By Tendai Huchu
“A sensitive exploration of the concepts of identity, family, and home grounded in a rich, intricately detailed depiction of the immigrant experience of the global African diaspora.”
“His first novel, The Hairdresser of Harare, was a black comedy of political manners, in the Zimbabwe of ZANU-PF and hyperinflation—and along with a sly treatment of sexuality that’s worth the price of admission alone—it put Huchu’s name on a lot of lists of writers to watch. In The Maestro, The Magistrate & The Mathematician, he has moved outward to the community of expatriate Zimbabweans living in Edinburgh but waiting for the time to be right to return, triumphantly, home.”
“Huchu’s literary prowess is beyond doubt, juggling and fusing humour, language, flashbacks, musical and political references to create this masterpiece.”
Andrew Moyo, The Sunday Mail (Zimbabwe)
“As we meet various family members and come to understand their relationships to one another, the familiar immigrant themes of assimilation, sense of place, belonging, and identity slowly emerge, with a freshness and originality that makes this a literary standout. And Edinburgh is a character all by itself as Huchu describes in precise and vivid detail its streets and natural landmarks.”
The Hairdresser of Harare, which the New York Times Book Review called “a fresh and moving account of contemporary Zimbabwe,” announced Tendai Huchu as a shrewd and funny social commentator. In The Maestro, the Magistrate & the Mathematician, Huchu expands his focus from Zimbabwe to the lives of expatriates in Edinburgh, Scotland.
The novel follows three Zimbabwean men as they struggle to find places for themselves in Scotland. As he wanders Edinburgh with his Walkman on a constant loop of the music of home, the Magistrate — a former judge, now a health aide — tries to find meaning in new memories. The depressed and quixotic Maestro — gone AWOL from his job stocking shelves at a grocery store — escapes into books. And the youthful Mathematician enjoys a carefree and hedonistic graduate school life, until he can no longer ignore the struggles of his fellow expatriates.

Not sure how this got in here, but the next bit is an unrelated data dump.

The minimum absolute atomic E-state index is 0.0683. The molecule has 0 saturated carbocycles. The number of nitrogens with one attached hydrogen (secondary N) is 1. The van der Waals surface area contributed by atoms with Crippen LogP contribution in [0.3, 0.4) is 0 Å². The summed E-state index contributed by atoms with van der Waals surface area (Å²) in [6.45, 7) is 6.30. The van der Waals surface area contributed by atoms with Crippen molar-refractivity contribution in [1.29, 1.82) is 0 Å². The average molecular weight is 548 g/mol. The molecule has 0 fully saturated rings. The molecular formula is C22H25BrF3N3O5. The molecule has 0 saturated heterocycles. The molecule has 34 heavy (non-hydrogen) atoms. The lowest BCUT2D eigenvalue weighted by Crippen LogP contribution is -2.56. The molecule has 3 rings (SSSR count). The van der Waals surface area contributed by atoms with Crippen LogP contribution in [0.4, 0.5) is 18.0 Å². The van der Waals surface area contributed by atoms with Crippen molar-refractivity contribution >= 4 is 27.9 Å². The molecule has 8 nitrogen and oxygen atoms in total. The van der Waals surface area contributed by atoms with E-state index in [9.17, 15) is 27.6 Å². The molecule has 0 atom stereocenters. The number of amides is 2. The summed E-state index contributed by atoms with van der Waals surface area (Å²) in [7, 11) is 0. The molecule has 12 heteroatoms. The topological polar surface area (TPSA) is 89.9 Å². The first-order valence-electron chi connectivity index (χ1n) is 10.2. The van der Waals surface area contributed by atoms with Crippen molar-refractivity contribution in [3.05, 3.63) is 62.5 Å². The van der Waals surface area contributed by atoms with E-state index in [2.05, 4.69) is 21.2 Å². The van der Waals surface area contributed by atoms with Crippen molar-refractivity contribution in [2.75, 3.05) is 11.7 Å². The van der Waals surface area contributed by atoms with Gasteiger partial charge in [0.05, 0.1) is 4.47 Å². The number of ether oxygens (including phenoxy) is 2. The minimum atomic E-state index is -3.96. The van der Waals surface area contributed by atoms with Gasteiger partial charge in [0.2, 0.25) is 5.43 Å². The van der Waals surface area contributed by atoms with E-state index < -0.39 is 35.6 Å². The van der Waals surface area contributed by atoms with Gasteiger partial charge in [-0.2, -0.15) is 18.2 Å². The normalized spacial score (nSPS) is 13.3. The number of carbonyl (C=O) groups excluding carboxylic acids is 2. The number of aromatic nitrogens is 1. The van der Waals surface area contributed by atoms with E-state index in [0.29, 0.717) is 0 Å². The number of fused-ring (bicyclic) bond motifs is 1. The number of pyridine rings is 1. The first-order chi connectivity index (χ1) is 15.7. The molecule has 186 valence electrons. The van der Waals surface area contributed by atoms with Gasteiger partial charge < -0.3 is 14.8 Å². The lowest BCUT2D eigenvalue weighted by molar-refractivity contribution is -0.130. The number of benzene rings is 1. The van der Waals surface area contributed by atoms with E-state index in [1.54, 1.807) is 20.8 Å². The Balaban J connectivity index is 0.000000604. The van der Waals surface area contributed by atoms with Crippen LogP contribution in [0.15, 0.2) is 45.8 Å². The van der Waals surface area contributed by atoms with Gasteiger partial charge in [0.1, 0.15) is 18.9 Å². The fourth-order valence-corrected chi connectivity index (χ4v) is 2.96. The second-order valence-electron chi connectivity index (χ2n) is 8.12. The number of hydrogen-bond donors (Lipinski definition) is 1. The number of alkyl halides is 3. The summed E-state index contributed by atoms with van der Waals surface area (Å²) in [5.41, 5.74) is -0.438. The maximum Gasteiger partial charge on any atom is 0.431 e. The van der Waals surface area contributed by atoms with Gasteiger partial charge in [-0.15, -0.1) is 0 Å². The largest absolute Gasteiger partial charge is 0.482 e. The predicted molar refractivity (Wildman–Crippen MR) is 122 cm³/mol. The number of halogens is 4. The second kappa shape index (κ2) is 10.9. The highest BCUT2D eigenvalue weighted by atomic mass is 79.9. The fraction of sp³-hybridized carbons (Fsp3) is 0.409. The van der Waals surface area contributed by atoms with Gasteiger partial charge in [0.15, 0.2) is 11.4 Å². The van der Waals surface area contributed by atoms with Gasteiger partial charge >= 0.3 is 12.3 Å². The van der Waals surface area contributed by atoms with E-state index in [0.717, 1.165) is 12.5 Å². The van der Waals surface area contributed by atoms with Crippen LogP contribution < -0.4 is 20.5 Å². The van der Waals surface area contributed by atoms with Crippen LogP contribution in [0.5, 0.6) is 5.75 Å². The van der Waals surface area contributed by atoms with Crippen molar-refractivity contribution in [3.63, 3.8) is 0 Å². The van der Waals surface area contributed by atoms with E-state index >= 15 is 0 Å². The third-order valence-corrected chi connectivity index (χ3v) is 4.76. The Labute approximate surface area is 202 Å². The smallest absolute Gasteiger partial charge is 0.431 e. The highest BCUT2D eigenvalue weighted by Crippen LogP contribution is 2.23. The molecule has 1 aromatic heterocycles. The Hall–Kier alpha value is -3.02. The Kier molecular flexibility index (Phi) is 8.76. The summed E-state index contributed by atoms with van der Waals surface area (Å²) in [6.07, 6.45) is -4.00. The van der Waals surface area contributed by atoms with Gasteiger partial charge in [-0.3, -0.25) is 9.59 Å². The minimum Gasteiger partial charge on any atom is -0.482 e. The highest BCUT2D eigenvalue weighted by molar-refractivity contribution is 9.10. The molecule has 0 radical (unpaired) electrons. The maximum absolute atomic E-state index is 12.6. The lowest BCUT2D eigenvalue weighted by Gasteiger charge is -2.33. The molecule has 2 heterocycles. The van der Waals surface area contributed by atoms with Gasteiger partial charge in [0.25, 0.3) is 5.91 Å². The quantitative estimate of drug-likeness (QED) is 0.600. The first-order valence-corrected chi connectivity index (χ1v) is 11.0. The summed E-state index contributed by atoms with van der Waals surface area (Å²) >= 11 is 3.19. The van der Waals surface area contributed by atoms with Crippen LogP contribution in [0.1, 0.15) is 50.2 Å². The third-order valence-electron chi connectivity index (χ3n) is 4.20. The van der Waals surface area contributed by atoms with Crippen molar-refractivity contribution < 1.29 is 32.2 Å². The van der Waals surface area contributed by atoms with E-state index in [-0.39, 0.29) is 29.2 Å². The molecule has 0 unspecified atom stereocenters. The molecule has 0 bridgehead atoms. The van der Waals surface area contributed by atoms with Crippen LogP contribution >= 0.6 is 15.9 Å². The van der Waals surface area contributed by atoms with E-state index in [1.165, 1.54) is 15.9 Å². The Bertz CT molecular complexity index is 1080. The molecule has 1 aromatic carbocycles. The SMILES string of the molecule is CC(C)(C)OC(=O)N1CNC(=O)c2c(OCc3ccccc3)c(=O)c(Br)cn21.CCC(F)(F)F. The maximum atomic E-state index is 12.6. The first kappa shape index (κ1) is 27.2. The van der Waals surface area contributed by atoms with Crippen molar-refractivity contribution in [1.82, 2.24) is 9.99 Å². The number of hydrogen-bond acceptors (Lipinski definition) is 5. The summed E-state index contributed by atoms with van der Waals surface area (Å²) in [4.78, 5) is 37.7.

In this novel of ideas, Huchu deploys satire to thoughtful end in what is quickly becoming his signature mode. Shying from neither the political nor the personal, he creates a humorous but increasingly somber picture of love, loss, belonging, and politics in the Zimbabwean diaspora.
Tendai Huchu’s work has been translated into German, French, Spanish, and Italian. His fiction and nonfiction have appeared in Ellery Queen’s Mystery Magazine, Interzone, Wasafiri, and elsewhere. He was shortlisted for the 2014 Caine Prize.
Save 20% ($15.16)
Save 20% ($28)
US and Canada only
Availability and price vary according to vendor.
Permission to reprint
Permission to photocopy or include in a course pack via Copyright Clearance Center
This delicious and devastating novel, which the New York Times called “a fresh and moving account of contemporary Zimbabwe,” handles bleak themes with humor and grace as it tells the story of the rise and collapse of a friendship.
In the fictional East African Kwatee Republic of the 1990s, the dictatorship is about to fall, and the nation’s exiles are preparing to return. One of these exiles, a young man named Kalumba, is a graduate student in the United States, where he encounters Mrs. Shaw, a professor emerita and former British settler who fled Kwatee’s postcolonial political and social turmoil.
In Tales of the Metric System, Coovadia explores a turbulent South Africa from 1970 into the present. He takes his home country's transition from imperial to metric measurements as his catalyst, holding South Africa up and examining it from the diverse perspectives of his many characters.